|The first excerpt represents the element of Air. It speaks of mental influences and the process of thought, and is drawn from The Silverado Squatters by Robert Louis Stevenson:
good to taste the air; good to mark the dawning of the stars,
as they increased their glittering company; good, too, to
gather stones, and send them crashing down the chute, a wave
of light. It seemed, in some way, the reward and the
fulfilment of the day. So it is when men dwell in the open
air; it is one of the simple pleasures that we lose by living
cribbed and covered in a house, that, though the coming of
the day is still the most inspiriting, yet day's departure,
also, and the return of night refresh, renew, and quiet us;
and in the pastures of the dusk we stand, like cattle,
exulting in the absence of the load.
|The second excerpt represents the element of Fire. It speaks of emotional influences and base passions, and is drawn from Gulliver's Travels by Jonathan Swift:
good price?" He, who apprehended I could not live a month, was
ready enough to part with me, and demanded a thousand pieces of
gold, which were ordered him on the spot, each piece being about
the bigness of eight hundred moidores; but allowing for the
proportion of all things between that country and Europe, and the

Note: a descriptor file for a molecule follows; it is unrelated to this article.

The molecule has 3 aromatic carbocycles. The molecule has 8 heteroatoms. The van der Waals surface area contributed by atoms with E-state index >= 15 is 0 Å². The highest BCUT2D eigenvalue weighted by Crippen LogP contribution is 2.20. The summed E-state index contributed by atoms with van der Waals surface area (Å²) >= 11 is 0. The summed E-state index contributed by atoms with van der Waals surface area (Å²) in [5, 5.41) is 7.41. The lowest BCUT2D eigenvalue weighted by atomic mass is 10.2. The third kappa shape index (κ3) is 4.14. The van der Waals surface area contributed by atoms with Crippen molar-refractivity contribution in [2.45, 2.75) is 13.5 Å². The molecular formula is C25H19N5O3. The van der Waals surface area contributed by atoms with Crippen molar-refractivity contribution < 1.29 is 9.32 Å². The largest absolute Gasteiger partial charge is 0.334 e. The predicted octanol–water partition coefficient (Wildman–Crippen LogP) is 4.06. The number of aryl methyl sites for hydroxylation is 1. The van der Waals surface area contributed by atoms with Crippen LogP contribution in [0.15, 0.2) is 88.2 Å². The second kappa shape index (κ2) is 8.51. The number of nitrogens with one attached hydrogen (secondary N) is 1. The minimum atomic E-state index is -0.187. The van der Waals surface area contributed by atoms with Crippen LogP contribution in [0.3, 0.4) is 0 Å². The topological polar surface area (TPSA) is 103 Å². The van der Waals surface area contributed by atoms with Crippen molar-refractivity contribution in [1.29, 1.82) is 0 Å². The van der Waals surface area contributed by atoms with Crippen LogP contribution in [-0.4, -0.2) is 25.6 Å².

high price of gold among them, was hardly so great a sum as a
thousand guineas would be in England. I then said to the queen,
"since I was now her majesty's most humble creature and vassal, I
must beg the favour, that Glumdalclitch, who had always tended me
with so much care and kindness, and understood to do it so well,
might be admitted into her service, and continue to be my nurse
|The third excerpt represents the element of Water. It speaks of pure spiritual influences and feelings of love, and is drawn from Alexander's Bridge by Willa Cather:
Bartley shook his head and smiled drolly.
"Since when have you been interested in
bridges? Or have you learned to be interested
in everything? And is that a part of success?"
"Why, how absurd! As if I were not
always interested!" Hilda exclaimed.
"Well, I think we won't talk about bridges here,
at any rate." Bartley looked down at the toe
of her yellow slipper which was tapping the rug
impatiently under the hem of her gown.
|The fourth excerpt represents the element of Earth. It speaks of physical influences and the impact of the unseen on the visible world, and is drawn from Father Goriot by Honore de Balzac:
the Loire meets, in a southern temperament, with the guile of the
North, the character is complete, and such a man will gain (and
keep) the crown of Sweden.
Rastignac, therefore, could not stand the fire from Vautrin's
batteries for long without discovering whether this was a friend
or a foe. He felt as if this strange being was reading his inmost
soul, and dissecting his feelings, while Vautrin himself was so
close and secretive that he seemed to have something of the
profound and unmoved serenity of a sphinx, seeing and hearing all
things and saying nothing. Eugene, conscious of that money in his
pocket, grew rebellious.